The magazine, for its part, forced to contend with a strong successful woman who couldn’t be cast out, used not only the strength of its editorial pen to condemn her decision (in addition to telling their readers that their judgment on her will decide the future of Christian music, putting on them the requirement of forming an opinion), but also the logistics of its calendar. Another difference between the other Christian women artists and Amy is that the other husbands were never interviewed. Amy’s divorce interview came out in November 1999, while the magazine reserved the January 2000 issue for Gary to offer his rebuttal, and the last word.
From the vantage point of the present, this all seems to be a hullabaloo about nothing. The world did not crack because of her divorce, evangelicalism did not shatter for that reason, and Amy Grant has been happily remarried for longer than she was married to Gary. People magazine even covered their daughter Millie’s wedding a few years ago. It seems silly, almost, that people were so existentially worried about a marriage. Yet, as many of us know, the threat was not really about marriage, but about control. If this male-dominated industry could not control a woman, and a woman who represented them and all they stood for; if God’s acceptance and love included even those who defied the conventions of conservative Christianity, then what else might happen?
In her divorce interview, Amy is insistent that Jesus is worth something, and that he is bigger than the walls of exclusion they were desperately trying to build. She refused to let white Christian men, and the court of public opinion that they cultivated, define her worth and her identity, and that’s a powerful legacy to leave in the wake of a faith system that has done so much damage. (It is worth noting that both Amy and Gary’s labels stood behind them and were supportive of them.)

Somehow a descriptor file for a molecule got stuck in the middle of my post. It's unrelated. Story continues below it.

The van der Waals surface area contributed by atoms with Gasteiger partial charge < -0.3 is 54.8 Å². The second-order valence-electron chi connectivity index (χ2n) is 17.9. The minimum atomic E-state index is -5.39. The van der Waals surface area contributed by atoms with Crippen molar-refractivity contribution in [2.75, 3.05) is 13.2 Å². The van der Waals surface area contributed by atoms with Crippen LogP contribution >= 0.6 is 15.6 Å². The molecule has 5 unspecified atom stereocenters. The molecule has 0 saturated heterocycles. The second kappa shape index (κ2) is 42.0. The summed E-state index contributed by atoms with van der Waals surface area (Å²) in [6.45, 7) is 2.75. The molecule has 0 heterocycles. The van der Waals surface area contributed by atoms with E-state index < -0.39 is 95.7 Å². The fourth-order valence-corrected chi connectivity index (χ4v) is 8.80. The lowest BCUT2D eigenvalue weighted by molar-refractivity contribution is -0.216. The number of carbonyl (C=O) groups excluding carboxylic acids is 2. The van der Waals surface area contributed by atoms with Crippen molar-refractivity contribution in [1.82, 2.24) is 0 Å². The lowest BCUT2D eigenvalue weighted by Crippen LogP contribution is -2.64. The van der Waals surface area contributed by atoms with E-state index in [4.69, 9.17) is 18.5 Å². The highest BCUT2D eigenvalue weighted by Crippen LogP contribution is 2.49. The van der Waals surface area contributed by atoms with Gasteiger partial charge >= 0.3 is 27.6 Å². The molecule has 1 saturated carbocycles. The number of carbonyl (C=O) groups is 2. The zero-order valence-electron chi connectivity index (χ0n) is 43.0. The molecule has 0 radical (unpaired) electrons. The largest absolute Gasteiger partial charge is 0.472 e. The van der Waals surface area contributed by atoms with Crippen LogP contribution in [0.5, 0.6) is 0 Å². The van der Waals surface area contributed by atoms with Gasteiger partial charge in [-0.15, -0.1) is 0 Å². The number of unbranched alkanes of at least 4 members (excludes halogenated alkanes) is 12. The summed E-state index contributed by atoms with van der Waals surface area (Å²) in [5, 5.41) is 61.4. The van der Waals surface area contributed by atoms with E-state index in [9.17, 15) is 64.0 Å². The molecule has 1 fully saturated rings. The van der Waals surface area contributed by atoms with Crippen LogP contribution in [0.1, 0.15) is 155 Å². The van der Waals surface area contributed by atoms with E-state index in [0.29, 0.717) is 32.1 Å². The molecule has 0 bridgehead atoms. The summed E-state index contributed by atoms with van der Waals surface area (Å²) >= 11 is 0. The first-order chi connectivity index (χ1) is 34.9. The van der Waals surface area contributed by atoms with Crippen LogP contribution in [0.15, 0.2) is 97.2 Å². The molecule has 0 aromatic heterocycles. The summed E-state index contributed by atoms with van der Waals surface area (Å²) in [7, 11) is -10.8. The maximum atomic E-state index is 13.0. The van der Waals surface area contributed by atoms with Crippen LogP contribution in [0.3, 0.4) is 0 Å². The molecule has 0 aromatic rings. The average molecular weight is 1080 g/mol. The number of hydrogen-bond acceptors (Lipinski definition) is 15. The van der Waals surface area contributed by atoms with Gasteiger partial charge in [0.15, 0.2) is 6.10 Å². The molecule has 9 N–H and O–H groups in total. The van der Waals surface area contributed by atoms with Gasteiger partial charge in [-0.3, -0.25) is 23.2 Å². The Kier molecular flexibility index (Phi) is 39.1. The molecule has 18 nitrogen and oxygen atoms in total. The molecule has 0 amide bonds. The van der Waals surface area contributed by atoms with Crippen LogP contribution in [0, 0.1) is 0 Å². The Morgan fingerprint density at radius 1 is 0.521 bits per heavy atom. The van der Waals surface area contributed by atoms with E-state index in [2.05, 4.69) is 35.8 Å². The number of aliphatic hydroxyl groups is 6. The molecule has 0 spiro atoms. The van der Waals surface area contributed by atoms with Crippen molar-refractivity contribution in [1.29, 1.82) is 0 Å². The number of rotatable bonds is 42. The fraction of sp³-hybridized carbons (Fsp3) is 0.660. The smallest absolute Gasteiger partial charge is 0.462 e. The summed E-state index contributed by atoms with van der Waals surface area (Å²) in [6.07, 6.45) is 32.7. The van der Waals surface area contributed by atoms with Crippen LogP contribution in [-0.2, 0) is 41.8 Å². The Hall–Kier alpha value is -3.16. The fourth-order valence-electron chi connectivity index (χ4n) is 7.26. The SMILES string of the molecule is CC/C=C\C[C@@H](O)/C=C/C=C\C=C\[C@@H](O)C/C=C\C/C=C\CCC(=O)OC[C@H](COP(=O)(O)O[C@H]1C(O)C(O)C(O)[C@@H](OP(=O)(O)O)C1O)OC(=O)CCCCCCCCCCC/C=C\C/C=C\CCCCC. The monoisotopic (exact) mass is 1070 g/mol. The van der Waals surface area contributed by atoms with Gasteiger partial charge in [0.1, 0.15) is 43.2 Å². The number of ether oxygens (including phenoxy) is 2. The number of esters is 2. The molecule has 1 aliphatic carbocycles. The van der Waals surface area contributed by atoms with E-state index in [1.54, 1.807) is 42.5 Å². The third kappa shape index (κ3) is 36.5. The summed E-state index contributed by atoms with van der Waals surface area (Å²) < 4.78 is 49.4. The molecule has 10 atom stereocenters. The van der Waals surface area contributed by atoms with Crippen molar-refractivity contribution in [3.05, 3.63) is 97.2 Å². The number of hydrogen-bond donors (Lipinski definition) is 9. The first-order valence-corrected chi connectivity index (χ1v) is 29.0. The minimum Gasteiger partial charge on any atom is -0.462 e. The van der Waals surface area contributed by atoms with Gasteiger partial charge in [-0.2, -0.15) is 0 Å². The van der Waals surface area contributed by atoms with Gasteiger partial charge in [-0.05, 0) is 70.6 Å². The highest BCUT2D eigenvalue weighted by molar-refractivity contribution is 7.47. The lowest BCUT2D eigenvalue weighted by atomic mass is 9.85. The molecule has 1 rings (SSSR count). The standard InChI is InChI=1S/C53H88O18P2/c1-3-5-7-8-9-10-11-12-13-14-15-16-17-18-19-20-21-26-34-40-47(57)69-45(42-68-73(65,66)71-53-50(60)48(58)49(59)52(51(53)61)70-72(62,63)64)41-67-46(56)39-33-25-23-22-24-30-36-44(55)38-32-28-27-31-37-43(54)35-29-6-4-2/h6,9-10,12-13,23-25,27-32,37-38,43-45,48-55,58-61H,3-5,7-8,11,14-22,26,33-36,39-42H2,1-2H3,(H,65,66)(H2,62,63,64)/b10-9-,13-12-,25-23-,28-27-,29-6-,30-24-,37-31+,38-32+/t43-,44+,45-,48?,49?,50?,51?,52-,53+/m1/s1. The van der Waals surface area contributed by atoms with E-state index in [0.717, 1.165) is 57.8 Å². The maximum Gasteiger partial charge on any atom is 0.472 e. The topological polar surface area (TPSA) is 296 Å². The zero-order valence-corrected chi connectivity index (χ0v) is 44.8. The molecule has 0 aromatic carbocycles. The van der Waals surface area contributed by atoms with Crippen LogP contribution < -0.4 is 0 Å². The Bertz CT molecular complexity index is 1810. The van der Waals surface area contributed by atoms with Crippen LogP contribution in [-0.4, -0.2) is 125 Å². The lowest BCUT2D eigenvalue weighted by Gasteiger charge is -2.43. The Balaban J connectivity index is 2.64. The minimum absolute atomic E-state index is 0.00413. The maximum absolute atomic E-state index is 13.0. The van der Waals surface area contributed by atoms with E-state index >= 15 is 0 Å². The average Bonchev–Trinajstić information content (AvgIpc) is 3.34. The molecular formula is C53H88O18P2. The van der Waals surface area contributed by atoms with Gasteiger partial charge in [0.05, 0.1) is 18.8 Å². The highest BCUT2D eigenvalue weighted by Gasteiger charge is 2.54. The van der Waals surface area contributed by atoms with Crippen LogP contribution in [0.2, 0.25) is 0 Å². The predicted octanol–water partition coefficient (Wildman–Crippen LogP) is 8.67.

I imagine that’s one reason she is the one who is finally fulfilling the ultimate dream that John Styll, John Fischer, and all the other industry executives had for the contemporary Christian music industry – receiving prominent secular recognition for a Christian musical job well done. Amy’s Kennedy Center Honors, which occurred on December 4th and will air on December 28th, honor a not only a wildly successful Christian artist, but also a person who was authentic and honest from the very beginning about what being a Christian woman was like. Amy has endured as a singer and an icon because she knew that a Christian woman could live more expansively than as just a wife and mother, and at the time, there were so few voices saying so, and even fewer people doing so. And she’s not done pushing the boundaries on what being a Christian person looks like, affirming the expansive reach of God again and again, such as with her early affirming and promoting of Brandi Carlile, and now with hosting her niece’s upcoming same-sex wedding.
It is hard to find much to admire in the Christian music industry of the 1980s and 90s, or white women in general, especially in white Christian women. And while there are critiques that can be made about her career, the legacy of Amy Grant for Christian women is important. In her life we find not only a body of music that is good and honest and fun, but we find someone who shows us who it really is that love is for.